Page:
There are a lot of misconceptions about making websites accessible, but with some simple thinking you can easily make your site more accessible.
Accessibilty is just for blind people
This is a pretty large myth about making the web accessible, it still gets thrown around the office a lot.
Accessibility is just for blind people, how hard can it be?. Visual impairment does cover a large area of accessibility, think users with low vision; color blindness; screen magnifiers; high-contrast; and screen reader users. Remember to consider dyslexic, keyboard-only, movement impaired and deaf users as well and your site and approach to accessibility1 will improve.
Icons are great for quick visual communication and call-to-actions, but can quickly become inaccessible. Ask yourself
is the action still conveyed if the icon is removed? If the answer is no, then there is a high potential for users to completely miss something you intended for them to do.
Sprites and icon-fonts are great for developers, but don’t easily make themselves accessible. As a general rule only use an image with
alt text if the action cannot be done without the icon present.
In the above three buttons:
- Insta-fail. The button and it’s intended action are only known to sighted users. As a trivial note the icon’s meaning could also be ambiguous or have a different context to some users or cultures
- Much better as the icon is accompanied by some helper text available to screen readers. Might even pass WCAG 2.0
- Awesome! The button has communicated its action to all, with the icon adding to the visual UX
Read more…read more what? Ensure links have relevant context by placing them inside
p tags or adding hidden text. Most screen readers or browser plugins can pull up all links on a page. Imagine reading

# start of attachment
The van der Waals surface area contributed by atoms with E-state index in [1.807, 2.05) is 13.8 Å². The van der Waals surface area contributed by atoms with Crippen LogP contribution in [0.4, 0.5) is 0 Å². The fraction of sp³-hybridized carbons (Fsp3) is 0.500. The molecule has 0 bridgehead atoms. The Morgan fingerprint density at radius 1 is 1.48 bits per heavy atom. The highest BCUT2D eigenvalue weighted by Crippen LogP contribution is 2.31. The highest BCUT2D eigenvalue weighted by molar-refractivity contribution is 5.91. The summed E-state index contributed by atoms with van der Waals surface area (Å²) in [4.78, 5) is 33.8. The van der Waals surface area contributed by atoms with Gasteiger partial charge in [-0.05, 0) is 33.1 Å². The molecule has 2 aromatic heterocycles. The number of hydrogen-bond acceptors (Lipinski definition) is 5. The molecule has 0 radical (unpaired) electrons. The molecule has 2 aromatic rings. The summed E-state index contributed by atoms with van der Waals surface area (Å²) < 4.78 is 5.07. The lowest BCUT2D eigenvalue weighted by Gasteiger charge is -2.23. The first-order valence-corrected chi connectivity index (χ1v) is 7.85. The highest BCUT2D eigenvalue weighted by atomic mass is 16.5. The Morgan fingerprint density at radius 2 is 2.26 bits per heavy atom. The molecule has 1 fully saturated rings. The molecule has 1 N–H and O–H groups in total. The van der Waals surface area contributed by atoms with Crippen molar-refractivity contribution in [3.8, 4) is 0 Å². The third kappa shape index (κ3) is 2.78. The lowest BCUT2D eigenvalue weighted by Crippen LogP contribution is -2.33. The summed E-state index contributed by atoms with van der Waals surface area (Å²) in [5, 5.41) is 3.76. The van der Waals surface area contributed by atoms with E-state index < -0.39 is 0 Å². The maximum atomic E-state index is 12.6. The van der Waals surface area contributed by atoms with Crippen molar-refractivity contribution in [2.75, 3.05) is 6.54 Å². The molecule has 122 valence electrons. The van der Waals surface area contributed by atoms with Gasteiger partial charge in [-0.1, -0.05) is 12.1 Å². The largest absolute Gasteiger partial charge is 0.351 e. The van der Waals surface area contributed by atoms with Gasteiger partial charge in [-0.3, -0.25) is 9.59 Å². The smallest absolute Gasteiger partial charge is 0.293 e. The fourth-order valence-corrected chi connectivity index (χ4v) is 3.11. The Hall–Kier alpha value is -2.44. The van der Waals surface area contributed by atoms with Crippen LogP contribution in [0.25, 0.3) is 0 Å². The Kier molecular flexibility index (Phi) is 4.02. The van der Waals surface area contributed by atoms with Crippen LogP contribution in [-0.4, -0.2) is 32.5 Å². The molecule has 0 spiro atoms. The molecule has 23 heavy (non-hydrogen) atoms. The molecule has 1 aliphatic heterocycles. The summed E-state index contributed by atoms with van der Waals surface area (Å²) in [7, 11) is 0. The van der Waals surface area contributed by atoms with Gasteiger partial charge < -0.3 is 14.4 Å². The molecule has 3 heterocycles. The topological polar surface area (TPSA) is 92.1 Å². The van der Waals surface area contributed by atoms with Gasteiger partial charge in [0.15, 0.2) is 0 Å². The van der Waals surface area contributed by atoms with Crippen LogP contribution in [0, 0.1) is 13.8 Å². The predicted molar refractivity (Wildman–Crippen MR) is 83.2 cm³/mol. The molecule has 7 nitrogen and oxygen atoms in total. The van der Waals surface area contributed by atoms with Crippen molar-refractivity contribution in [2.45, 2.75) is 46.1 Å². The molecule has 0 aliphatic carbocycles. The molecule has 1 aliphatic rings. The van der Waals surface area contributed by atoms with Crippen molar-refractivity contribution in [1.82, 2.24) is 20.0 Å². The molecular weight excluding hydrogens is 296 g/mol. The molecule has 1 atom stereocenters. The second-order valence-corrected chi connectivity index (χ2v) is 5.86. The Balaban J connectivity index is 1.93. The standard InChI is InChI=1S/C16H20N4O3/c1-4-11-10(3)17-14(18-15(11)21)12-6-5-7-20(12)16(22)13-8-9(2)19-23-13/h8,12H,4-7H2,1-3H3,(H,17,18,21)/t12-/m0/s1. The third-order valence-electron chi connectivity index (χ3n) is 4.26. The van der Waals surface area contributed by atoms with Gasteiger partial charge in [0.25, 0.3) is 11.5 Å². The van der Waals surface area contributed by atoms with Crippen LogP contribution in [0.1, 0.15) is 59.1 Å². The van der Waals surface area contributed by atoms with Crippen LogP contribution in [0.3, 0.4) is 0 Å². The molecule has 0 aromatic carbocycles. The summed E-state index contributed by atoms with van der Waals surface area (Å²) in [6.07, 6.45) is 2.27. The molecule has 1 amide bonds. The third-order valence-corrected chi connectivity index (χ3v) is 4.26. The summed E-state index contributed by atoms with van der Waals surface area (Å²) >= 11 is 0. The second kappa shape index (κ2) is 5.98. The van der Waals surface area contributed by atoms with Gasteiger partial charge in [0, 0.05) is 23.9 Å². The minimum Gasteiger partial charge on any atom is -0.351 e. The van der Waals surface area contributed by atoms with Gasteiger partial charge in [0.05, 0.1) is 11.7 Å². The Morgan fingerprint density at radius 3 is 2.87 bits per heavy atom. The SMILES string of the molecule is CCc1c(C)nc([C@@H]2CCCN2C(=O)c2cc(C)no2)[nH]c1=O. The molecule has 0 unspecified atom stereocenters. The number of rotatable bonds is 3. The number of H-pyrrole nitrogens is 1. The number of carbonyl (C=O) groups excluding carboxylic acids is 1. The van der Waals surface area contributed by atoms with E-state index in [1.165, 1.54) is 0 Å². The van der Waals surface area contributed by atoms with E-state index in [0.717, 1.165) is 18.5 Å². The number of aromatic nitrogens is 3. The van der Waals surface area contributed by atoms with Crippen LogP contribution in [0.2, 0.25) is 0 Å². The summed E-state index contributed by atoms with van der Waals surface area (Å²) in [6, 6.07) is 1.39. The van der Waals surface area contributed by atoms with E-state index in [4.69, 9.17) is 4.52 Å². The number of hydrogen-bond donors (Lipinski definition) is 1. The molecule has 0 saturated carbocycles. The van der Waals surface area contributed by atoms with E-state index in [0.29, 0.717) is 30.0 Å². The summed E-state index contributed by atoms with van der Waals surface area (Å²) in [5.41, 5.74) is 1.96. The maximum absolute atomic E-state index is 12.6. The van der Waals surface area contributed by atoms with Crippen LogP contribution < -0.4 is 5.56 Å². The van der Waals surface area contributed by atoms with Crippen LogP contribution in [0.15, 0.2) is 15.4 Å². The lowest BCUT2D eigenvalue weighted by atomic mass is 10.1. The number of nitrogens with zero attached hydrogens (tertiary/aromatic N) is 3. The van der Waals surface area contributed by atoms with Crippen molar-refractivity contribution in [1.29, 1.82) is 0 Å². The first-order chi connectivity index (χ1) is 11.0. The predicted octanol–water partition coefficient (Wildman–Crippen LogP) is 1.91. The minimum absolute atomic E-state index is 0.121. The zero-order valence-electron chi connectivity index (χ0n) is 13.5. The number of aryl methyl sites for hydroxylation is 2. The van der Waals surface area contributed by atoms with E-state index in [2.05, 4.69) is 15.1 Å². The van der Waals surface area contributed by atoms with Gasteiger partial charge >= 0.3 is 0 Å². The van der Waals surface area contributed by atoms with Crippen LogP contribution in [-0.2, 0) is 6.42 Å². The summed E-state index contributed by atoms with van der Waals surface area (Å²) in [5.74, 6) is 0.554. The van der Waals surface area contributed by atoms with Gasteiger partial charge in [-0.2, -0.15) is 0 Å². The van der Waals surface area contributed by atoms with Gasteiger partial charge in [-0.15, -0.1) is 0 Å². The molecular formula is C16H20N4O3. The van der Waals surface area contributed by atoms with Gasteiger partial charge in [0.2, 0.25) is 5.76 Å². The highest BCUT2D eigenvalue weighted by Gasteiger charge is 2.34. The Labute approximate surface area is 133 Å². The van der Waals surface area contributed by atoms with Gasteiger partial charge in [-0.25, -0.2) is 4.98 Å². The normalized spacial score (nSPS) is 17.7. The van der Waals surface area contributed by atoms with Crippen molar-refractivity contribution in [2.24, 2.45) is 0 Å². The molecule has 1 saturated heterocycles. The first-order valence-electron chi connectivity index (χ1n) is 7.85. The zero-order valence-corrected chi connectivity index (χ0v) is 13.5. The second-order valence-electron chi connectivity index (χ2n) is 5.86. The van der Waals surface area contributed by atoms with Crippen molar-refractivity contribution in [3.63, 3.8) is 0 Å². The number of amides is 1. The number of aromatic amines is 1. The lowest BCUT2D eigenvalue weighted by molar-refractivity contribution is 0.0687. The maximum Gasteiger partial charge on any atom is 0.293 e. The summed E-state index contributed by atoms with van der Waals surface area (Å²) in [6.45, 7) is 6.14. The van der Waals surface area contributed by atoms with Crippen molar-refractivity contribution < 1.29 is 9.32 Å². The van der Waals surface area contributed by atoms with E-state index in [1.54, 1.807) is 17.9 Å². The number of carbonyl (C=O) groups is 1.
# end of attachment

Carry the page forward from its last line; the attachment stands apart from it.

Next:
read more ten or so times on a home page without any context, how are you meant to know what each link actually does?
That’s better, context for our links! Again a tiny bit of markup goes a long way.
Lazy keyboard-only support
Hands down the simplest thing to add to your site is
:focus states. My lazy-no-design-needed rule is make the focus state the same as the hover state.
I have a snippet in sublime that triggers on
hocus, outputting both
:focus selectors for me like so, you will never need to think of focus states again.
The above assumes I am already nested with an
a, button or
input selector and adds so much visual clarity to the site that keyboard-only users should never have any doubt on what link they are on again.
<a href="#"/>. Even worse is
<span onclick="toggle(this)"/>, the 90’s called and they want their dialups back. While it can be made accessible, a lot of the time it’s simply the wrong element used for the wrong purpose. A better way to think of interactivity is:
- if the action navigates to a new page, it should be a link
- if the action finalises something, it should be a submit button
<button> button text </button>, not
<input type="button"/>) are fantastic for client side events and a fairly overlooked element when it comes to accessibility. They natively offer:
- event actions such as hover, focus and click
- tab focus
- space, enter or click presses
- nested HTML
- pseudo elements
div with a click handler, just use a button!
The above comes in handy for creating a
.trigger() to be called elsewhere on the object without causing errors.
HTML is meant to describe text, so use it for its intended use! Screen readers have some cool features such as telling you how long a list is, or the ability to skip to headings on the page. A wise man once taught me that structure comes first, then the visual styles. Removing the CSS from a page should still make it readable.
If you can keep in mind these small steps then accessibility can become second nature and part of good development practices. Treat having both hover and focus states the same as a background-color fallback for a gradient, and your sites will be instantly more accessible.
I have written the word
accessibility, and its variants, more than 20 times in this post, yet managed to spell it wrong every. single. time. ↩